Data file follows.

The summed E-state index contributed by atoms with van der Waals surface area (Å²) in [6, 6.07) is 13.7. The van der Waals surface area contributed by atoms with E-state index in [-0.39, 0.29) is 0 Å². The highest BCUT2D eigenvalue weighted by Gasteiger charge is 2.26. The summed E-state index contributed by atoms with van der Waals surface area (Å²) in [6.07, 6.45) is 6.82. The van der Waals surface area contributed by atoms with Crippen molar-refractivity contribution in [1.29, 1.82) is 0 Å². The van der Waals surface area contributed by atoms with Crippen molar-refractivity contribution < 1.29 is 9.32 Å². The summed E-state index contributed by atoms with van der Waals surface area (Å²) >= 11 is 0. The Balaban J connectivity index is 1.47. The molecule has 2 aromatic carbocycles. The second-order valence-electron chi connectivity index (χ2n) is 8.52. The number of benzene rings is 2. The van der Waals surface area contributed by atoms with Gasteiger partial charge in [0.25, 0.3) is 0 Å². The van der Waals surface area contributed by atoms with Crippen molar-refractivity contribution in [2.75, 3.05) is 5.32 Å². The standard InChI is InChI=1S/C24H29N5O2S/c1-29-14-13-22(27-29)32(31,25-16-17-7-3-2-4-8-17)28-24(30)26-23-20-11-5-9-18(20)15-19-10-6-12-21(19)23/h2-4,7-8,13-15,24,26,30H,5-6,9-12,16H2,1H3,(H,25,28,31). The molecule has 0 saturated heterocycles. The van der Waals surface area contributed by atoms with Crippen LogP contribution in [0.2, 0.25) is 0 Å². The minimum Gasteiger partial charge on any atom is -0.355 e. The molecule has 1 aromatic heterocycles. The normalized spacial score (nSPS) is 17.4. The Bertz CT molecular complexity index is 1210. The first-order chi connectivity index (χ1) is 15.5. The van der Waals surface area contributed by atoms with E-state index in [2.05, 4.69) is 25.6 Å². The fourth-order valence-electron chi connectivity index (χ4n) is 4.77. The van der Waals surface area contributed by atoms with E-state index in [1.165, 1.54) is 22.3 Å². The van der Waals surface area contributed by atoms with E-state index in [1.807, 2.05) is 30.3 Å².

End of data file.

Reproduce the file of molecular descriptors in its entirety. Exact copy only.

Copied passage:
The summed E-state index contributed by atoms with van der Waals surface area (Å²) in [6, 6.07) is 13.7. The van der Waals surface area contributed by atoms with E-state index in [-0.39, 0.29) is 0 Å². The highest BCUT2D eigenvalue weighted by Gasteiger charge is 2.26. The summed E-state index contributed by atoms with van der Waals surface area (Å²) in [6.07, 6.45) is 6.82. The van der Waals surface area contributed by atoms with Crippen molar-refractivity contribution in [1.29, 1.82) is 0 Å². The van der Waals surface area contributed by atoms with Crippen molar-refractivity contribution < 1.29 is 9.32 Å². The summed E-state index contributed by atoms with van der Waals surface area (Å²) >= 11 is 0. The Balaban J connectivity index is 1.47. The molecule has 2 aromatic carbocycles. The second-order valence-electron chi connectivity index (χ2n) is 8.52. The number of benzene rings is 2. The van der Waals surface area contributed by atoms with Gasteiger partial charge in [0.25, 0.3) is 0 Å². The van der Waals surface area contributed by atoms with Crippen molar-refractivity contribution in [2.75, 3.05) is 5.32 Å². The standard InChI is InChI=1S/C24H29N5O2S/c1-29-14-13-22(27-29)32(31,25-16-17-7-3-2-4-8-17)28-24(30)26-23-20-11-5-9-18(20)15-19-10-6-12-21(19)23/h2-4,7-8,13-15,24,26,30H,5-6,9-12,16H2,1H3,(H,25,28,31). The molecule has 0 saturated heterocycles. The van der Waals surface area contributed by atoms with Crippen LogP contribution in [0.2, 0.25) is 0 Å². The minimum Gasteiger partial charge on any atom is -0.355 e. The molecule has 1 aromatic heterocycles. The normalized spacial score (nSPS) is 17.4. The Bertz CT molecular complexity index is 1210. The first-order chi connectivity index (χ1) is 15.5. The van der Waals surface area contributed by atoms with E-state index in [2.05, 4.69) is 25.6 Å². The fourth-order valence-electron chi connectivity index (χ4n) is 4.77. The van der Waals surface area contributed by atoms with E-state index in [1.165, 1.54) is 22.3 Å². The van der Waals surface area contributed by atoms with E-state index in [1.807, 2.05) is 30.3 Å².